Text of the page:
The penetration of the Jews into the Ottoman Empire under the name of Nationalism

When the phenomenon of nationalities invaded the Ottoman Empire and was supported by the authority, the Jews were not far from being affected by it, especially since the Jews were not only a religious group, but they were also a nation separate from any society in which they lived, and bound together by a common belief that they were a nation, so they preserved their unity in their own way.

The aspiration of the Jews to empower their nationality in the supreme State escalated after their power had increased in Europe. Therefore, some of them sought to spread ideas calling for independence from the Ottoman Empire, because they lived in it in great prosperity and stability, after they came as pariahs from Spain and other countries and assumed an important position in the governing bodies. The desire of the Jews was clear, as they decided to go to Palestine.

The Jews were affected by the political changes in the Ottoman Empire due to the severity of their penetration, including the method of transfer to Palestine. In this regard, one of the British diplomats stated that the Jews reached an important position in the state and that they were participating in all the revolutions that occurred in the state, and warned the Turks of the danger of the increasing power of the Jews.

It was stated in Samuel Ettinger’s book, The Jews in the Islamic Countries, that the rabbis of the Jews in the East and the West had a deep belief, and based on some metaphysical considerations (according to their belief), that the year of 1800 AD would witness the achievement of Jewish salvation. From here, large numbers of the rabbis’ followers immigrated at the beginning of the nineteenth century AD to the state that received them.

An example of the penetration is what happened in 1911, when the Jews of the Ottoman Empire chose Daoud Al-Naqwa to represent them in the Tenth Zionist Congress, and Al-Naqwa published a Jewish newspaper in Istanbul to support the Zionist movement. This step was linked to the massive Jewish immigration movement from Russia to the Ottoman Empire, and there was cooperation from within the state with those powers to support the Jews. This helped in spreading the Zionist idea among the Jews in the state, and then also helped to strengthen their presence in Palestine to be displaced thereafter.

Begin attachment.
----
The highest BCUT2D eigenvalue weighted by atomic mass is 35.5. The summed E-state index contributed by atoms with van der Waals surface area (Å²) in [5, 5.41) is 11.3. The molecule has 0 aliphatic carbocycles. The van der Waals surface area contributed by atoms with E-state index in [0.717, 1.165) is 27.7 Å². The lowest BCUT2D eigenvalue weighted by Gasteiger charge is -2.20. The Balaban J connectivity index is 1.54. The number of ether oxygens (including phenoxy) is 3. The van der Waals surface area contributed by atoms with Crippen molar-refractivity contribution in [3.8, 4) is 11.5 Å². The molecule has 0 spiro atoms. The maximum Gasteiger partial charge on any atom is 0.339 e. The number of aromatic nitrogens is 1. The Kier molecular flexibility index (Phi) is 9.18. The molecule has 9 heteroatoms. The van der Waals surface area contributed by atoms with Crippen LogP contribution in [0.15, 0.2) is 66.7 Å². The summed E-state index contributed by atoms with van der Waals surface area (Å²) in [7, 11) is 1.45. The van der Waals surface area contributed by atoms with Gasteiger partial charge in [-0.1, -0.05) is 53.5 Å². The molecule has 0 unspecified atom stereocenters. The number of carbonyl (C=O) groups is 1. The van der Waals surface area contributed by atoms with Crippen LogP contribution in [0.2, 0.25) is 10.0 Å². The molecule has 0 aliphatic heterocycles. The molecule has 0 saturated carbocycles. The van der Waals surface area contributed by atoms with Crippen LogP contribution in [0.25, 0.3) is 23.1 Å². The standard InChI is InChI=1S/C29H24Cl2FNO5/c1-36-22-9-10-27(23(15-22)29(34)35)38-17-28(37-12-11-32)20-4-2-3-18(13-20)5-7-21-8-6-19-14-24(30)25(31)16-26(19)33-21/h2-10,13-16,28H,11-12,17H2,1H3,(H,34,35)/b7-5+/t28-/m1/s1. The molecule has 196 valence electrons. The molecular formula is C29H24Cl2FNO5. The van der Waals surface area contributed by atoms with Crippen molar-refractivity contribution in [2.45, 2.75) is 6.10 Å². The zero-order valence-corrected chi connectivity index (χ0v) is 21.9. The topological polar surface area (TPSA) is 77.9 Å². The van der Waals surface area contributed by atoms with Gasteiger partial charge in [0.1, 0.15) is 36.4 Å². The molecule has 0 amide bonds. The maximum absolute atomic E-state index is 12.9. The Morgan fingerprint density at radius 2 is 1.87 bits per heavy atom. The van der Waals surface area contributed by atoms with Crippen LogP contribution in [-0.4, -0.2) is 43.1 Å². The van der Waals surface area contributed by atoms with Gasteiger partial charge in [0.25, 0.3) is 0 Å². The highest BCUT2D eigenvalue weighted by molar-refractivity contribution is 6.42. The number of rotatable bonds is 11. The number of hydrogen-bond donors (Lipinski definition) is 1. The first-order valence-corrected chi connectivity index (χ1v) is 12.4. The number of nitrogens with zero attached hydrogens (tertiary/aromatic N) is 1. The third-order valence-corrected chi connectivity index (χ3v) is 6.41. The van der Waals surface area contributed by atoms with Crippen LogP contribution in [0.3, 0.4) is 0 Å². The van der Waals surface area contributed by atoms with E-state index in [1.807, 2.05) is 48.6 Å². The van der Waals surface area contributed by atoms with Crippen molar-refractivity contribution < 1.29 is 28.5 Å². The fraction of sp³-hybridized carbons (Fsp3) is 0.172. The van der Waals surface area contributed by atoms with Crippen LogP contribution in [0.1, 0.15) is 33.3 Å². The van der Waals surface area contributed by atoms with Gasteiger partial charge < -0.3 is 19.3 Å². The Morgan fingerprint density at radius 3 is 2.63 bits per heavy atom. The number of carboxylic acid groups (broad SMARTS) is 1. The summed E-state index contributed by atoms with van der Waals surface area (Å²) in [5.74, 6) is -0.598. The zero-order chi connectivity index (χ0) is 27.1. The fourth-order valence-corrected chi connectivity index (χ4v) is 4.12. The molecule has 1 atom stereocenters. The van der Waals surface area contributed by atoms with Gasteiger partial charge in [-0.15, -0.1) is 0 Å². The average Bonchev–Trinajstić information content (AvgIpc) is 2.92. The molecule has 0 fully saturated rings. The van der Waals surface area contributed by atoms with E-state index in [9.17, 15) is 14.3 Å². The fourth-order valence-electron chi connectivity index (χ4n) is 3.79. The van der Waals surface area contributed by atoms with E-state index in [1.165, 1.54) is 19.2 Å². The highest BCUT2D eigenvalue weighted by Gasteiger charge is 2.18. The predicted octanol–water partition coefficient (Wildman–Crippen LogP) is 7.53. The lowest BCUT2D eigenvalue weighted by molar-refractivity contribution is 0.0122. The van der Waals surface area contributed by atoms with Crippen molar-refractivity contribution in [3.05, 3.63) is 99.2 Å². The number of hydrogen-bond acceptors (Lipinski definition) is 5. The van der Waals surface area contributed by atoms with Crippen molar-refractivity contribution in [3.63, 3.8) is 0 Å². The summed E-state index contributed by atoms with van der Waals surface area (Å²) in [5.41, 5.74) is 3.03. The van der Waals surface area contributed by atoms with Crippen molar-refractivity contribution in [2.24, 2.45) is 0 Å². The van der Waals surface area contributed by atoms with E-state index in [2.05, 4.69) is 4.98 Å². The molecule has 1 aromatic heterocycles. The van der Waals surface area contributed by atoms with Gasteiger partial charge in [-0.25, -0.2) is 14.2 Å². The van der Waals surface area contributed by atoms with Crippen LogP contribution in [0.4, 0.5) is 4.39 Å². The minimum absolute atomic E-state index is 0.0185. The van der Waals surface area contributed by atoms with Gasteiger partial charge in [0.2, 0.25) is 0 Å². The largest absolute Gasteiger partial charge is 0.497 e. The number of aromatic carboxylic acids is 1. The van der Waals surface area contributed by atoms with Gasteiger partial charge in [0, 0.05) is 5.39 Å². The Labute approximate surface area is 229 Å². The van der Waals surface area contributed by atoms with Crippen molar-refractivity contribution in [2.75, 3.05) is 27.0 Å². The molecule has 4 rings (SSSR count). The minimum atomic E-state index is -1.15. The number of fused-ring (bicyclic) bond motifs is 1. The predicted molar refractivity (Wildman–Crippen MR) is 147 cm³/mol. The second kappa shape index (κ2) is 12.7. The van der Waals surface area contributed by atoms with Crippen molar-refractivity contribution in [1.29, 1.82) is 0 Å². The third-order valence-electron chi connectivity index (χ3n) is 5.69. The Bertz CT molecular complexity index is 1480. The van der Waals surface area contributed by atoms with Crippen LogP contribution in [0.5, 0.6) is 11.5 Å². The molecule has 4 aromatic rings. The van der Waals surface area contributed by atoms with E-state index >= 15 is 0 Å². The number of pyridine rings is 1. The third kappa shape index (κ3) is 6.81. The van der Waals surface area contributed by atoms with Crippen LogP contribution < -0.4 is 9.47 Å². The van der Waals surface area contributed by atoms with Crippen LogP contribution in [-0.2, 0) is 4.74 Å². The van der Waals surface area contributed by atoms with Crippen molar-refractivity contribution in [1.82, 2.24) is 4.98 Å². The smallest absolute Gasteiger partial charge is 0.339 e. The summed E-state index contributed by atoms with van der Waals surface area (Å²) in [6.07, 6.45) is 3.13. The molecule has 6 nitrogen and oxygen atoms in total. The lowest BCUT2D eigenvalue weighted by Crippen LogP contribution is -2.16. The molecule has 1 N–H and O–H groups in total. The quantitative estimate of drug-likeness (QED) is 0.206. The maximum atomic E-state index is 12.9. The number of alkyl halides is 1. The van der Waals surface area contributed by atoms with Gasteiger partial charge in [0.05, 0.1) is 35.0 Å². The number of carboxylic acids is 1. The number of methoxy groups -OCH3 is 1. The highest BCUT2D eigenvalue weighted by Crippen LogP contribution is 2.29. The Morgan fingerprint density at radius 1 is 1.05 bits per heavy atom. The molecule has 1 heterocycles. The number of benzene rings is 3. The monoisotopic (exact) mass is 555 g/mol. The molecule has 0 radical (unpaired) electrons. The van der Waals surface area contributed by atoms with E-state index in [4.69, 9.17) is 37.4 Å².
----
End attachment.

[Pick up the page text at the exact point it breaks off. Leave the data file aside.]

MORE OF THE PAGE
After the collapse of the Ottoman Empire and the establishment of the modern Turkish Republic in 1923, it was decided under the Treaty of Lausanne that non-Muslim minorities in Turkey would have the same rights as members of non-Turkish Muslim minorities. It is noticed how the status of Muslims of non-Turkish race had reached the point of equating them with minorities scattered in the state that do not believe in Islam.

The attitude of the Jews indicated their instability in the modern state, as they gave up their right to the minority system and demanded to live as Turkish citizens. This made the Turkish authorities adopt a better attitude towards them compared to their attitude towards the Christian denominations. Therefore, the Turkish authorities did not allow the Jews to establish private schools or teach Hebrew. A Jew in Turkey is a Turk who adheres to the Jewish religion. A new generation of Turkish Jews has emerged that knows nothing of Hebrew culture.

In summary,

Nationalism and Jewish penetration in the Ottoman Empire spread, penetrated and distributed between the loyalty to the state and their aspirations to reach independence, provided that other nationalities remained as marginalized minorities in the modern state.